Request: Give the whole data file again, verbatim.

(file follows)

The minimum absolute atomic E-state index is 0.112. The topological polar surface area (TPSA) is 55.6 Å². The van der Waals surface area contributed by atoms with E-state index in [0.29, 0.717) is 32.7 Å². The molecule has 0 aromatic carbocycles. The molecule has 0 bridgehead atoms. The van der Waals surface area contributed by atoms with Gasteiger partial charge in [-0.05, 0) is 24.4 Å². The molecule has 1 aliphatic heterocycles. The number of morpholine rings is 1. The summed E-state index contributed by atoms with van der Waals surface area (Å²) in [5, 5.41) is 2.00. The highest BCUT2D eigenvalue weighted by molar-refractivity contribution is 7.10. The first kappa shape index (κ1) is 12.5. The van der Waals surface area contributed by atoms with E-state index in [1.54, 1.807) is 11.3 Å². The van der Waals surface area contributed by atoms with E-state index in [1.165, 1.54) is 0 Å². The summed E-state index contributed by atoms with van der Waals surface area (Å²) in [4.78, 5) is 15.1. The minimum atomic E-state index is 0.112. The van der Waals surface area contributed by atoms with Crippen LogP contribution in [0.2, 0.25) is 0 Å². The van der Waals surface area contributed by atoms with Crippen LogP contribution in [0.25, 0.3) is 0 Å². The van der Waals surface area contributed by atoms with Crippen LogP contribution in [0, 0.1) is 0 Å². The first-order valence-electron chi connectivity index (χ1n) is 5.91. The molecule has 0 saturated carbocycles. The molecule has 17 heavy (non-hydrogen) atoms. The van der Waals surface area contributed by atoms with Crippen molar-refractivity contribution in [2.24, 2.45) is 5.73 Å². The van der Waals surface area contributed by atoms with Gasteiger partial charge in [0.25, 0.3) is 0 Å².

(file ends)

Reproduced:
The minimum absolute atomic E-state index is 0.112. The topological polar surface area (TPSA) is 55.6 Å². The van der Waals surface area contributed by atoms with E-state index in [0.29, 0.717) is 32.7 Å². The molecule has 0 aromatic carbocycles. The molecule has 0 bridgehead atoms. The van der Waals surface area contributed by atoms with Gasteiger partial charge in [-0.05, 0) is 24.4 Å². The molecule has 1 aliphatic heterocycles. The number of morpholine rings is 1. The summed E-state index contributed by atoms with van der Waals surface area (Å²) in [5, 5.41) is 2.00. The highest BCUT2D eigenvalue weighted by molar-refractivity contribution is 7.10. The first kappa shape index (κ1) is 12.5. The van der Waals surface area contributed by atoms with E-state index in [1.54, 1.807) is 11.3 Å². The van der Waals surface area contributed by atoms with E-state index in [1.165, 1.54) is 0 Å². The summed E-state index contributed by atoms with van der Waals surface area (Å²) in [4.78, 5) is 15.1. The minimum atomic E-state index is 0.112. The van der Waals surface area contributed by atoms with Crippen LogP contribution in [0.2, 0.25) is 0 Å². The van der Waals surface area contributed by atoms with Crippen LogP contribution in [0.25, 0.3) is 0 Å². The van der Waals surface area contributed by atoms with Crippen LogP contribution in [0, 0.1) is 0 Å². The first-order valence-electron chi connectivity index (χ1n) is 5.91. The molecule has 0 saturated carbocycles. The molecule has 17 heavy (non-hydrogen) atoms. The van der Waals surface area contributed by atoms with Crippen molar-refractivity contribution in [2.24, 2.45) is 5.73 Å². The van der Waals surface area contributed by atoms with Gasteiger partial charge in [0.25, 0.3) is 0 Å².